Did you know your Child may Consume 49 POUNDS of this a year?!
We are fast approaching holiday season! I love most everything about the holidays… except for the large amounts of sugar my children consume. Did you know that the average American child (under the age of 12) consumes about 49 pounds of sugar a year?! 49 pounds! In another study by CDC’s National Center for Health Statistics, it was reported that the average American boy gets 16.3% of their daily caloric intake from added sugars. And the girls weren’t too far behind them at 15.5%. That roughly translates to 362 calories per day of added sugar for boys and 282 calories per day of added sugar for girls.
So how much sugar is recommended? In 2016, the American Heart Association published new recommendations for children. Children should have no more than 6 teaspoons or 100 calories of added sugar per day. Another way to measure it is less than 25 grams per day. It was recommended that children under the age of 2 not be given any added sugar in their diets.
Let’s put this in perspective. Three Oreo cookies contain 14 grams of added sugar. One cup of Kellogg’s Fruit Loop cereal contains 10 grams of added sugar. (41.4 percent of the ingredients contained in a box of Fruit Loops is sugar). Two tablespoons of Nesquik Chocolate flavor powder contain 11 grams of added sugar. One cup of the Mountain Dairy 1% Chocolate Milk in my refrigerator contains 30 grams of sugar! (That was eye opening for me!)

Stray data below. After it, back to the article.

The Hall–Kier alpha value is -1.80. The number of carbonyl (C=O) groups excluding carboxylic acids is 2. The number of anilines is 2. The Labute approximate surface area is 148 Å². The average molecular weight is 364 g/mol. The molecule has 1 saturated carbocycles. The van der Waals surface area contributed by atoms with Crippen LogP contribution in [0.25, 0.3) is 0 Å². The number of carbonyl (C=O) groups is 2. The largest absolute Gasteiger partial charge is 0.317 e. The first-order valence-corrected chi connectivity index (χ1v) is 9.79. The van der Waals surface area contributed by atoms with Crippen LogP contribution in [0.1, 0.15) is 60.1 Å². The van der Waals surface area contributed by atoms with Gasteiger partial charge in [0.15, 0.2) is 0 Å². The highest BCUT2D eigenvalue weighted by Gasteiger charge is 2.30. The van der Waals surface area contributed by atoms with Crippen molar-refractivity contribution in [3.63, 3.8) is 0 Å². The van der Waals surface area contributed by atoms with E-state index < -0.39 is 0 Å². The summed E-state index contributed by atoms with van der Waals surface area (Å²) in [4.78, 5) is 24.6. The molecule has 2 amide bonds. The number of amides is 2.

Foods that we label as “healthy” often contain way more added sugar than we realize too. Flavored yogurt is a terrible culprit. Greek Gods Honey Vanilla flavored yogurt contains 33 grams of added sugar per cup! Quaker’s Simply Granola contains 20 grams per cup. Western Family meat flavored marinara sauce contains 9 grams per ½ cup. Sweet Baby Ray’s barbecue sauce has 16 grams of added sugar in 2 tablespoons! I could go on and on…
What are the “take-aways”? I think it’s safe to say that most of us already understand that sugar in large quantities is bad for us. We know that too much sugar can lead to all sorts of health issues like obesity, heart disease, tooth decay, diabetes, and high blood pressure. When I write Table Talk articles, I honestly try to think of topics that might spur a great conversation at the family dinner table. So why not have a conversation with your children about sugar? Do they understand why sugar is bad for them? What could your family do to limit sugar? What foods do they like that don’t contain added sugars? You could even take it a step further by teaching them how to read nutrition labels. Or have them help you prepare a healthy, sugar-free meal or snack. The research is alarming, and because we live in a processed-food world, the amount of sugar we eat is on the rise. Knowledge is power!
What are some of your ideas for limiting sugar? How do you teach your children to be healthy? As always, I love to hear from you! (And I would love to include some of your ideas in a part 2 to this article in the near future)… Stay tuned!
Monthly Newsletter Contributor since 2014
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